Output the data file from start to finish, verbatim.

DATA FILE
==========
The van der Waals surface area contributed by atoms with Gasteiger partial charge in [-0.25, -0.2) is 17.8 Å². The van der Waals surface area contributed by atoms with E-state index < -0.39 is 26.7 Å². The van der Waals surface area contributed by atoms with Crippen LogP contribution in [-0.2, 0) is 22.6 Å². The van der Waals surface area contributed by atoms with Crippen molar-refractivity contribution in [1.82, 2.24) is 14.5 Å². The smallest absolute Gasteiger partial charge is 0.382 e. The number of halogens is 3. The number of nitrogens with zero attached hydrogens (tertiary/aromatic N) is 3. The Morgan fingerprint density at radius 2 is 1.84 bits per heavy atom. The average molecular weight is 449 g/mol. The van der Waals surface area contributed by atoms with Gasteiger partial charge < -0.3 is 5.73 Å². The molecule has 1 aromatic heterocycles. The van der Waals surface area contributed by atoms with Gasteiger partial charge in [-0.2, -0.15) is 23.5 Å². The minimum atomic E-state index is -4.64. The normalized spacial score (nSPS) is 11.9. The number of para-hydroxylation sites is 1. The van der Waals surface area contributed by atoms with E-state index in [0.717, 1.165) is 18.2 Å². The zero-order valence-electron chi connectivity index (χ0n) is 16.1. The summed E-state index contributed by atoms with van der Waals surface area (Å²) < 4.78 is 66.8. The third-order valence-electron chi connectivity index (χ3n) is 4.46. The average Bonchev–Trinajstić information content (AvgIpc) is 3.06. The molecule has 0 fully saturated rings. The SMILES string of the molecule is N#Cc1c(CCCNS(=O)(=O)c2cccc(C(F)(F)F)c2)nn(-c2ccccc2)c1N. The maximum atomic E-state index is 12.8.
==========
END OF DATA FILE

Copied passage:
The van der Waals surface area contributed by atoms with Gasteiger partial charge in [-0.25, -0.2) is 17.8 Å². The van der Waals surface area contributed by atoms with E-state index < -0.39 is 26.7 Å². The van der Waals surface area contributed by atoms with Crippen LogP contribution in [-0.2, 0) is 22.6 Å². The van der Waals surface area contributed by atoms with Crippen molar-refractivity contribution in [1.82, 2.24) is 14.5 Å². The smallest absolute Gasteiger partial charge is 0.382 e. The number of halogens is 3. The number of nitrogens with zero attached hydrogens (tertiary/aromatic N) is 3. The Morgan fingerprint density at radius 2 is 1.84 bits per heavy atom. The average molecular weight is 449 g/mol. The van der Waals surface area contributed by atoms with Gasteiger partial charge < -0.3 is 5.73 Å². The molecule has 1 aromatic heterocycles. The van der Waals surface area contributed by atoms with Gasteiger partial charge in [-0.2, -0.15) is 23.5 Å². The minimum atomic E-state index is -4.64. The normalized spacial score (nSPS) is 11.9. The number of para-hydroxylation sites is 1. The van der Waals surface area contributed by atoms with E-state index in [0.717, 1.165) is 18.2 Å². The zero-order valence-electron chi connectivity index (χ0n) is 16.1. The summed E-state index contributed by atoms with van der Waals surface area (Å²) < 4.78 is 66.8. The third-order valence-electron chi connectivity index (χ3n) is 4.46. The average Bonchev–Trinajstić information content (AvgIpc) is 3.06. The molecule has 0 fully saturated rings. The SMILES string of the molecule is N#Cc1c(CCCNS(=O)(=O)c2cccc(C(F)(F)F)c2)nn(-c2ccccc2)c1N. The maximum atomic E-state index is 12.8.